The Objective : I have had chickens for pets for two years, and the eggs they lay seem to have brighter, larger yolks than commercial eggs. I wondered why this was, and this is what led me to my project. I hypothesized that the yolk color and size would be dependent upon whether the egg was organic and the chicken that laid it was free-ranged or caged. Egg color matters because it is the result of two carotenoids called lutein and zeaxanthin and other beneficial xanthophylls. Lutein and zeaxanthin have been shown to aid in prevention of age-related macular degeneration (AMD), the leading cause of blindness.
I took a total of 162 RGB readings from 54 photographs of 27 eggs representing nine different types of eggs.
For each I recorded the weights of the egg and the yolk and took two pictures of each yolk sample and uploaded the images to my computer.
For each image, I selected three representative spots on each photograph and took the RGB readings of each one. I then averaged the data.
The most significant result I obtained from my project was that commercial eggs tend to have larger yolk/egg ratios than organic eggs.
This may be because commercial feed may contain different dietary nutrients. The RGB color assessments showed that redder (more orange) yolks did not always correlate with free-range chickens, and this may be clue to dietary differences among the free-range animals.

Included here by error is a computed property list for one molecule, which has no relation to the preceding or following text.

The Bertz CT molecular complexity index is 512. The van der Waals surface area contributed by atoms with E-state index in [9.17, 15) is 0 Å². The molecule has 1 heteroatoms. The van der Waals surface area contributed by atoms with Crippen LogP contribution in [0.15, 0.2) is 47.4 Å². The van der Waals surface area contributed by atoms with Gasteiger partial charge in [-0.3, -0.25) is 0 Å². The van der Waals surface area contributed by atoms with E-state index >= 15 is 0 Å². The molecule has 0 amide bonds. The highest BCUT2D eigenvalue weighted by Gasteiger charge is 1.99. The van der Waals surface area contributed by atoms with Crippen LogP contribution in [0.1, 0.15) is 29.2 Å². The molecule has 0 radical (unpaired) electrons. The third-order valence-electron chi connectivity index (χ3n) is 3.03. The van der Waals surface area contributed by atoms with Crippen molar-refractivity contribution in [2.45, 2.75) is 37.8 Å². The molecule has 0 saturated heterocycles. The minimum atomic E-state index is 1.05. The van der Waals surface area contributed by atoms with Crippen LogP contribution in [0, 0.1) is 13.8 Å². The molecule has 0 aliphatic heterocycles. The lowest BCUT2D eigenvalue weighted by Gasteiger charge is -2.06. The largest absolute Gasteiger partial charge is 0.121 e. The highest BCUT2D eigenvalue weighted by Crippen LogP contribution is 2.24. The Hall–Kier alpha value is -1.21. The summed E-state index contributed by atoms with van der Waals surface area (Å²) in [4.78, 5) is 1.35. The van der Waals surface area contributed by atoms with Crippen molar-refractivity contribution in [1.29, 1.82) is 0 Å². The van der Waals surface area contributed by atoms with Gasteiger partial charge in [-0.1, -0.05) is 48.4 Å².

I am continuing to experiment and looking for a pattern regarding yolk color.
Factors that I thought would have a great impact on coloration and yolk/egg proportion did not seem to have a consistent effect.
One consistent result my tests yielded was that inorganic eggs tended to have larger yolk proportion than organic eggs. I believe this may be because these eggs are laid by chickens fed a diet supplemented by hormones and antibiotics.
My free-range chickens did have yolks with deeper coloration than most of the other test eggs, but other free-range egg yolks were not as deeply colored as I predicted they would be.
The diet a chicken is fed influences egg yolk color. In other words, chickens fed diets higher in xanthophylls will lay eggs that are higher in xanthophylls, and the eggs will be more deeply pigmented. I would suggest more testing be done, comparing the diets of free-range chickens, to see if more consistent patterns emerge.
This project project is about the factors that influence the color and size of the yolk of a chicken egg.
Science Fair Project done By Joshua D. Bright
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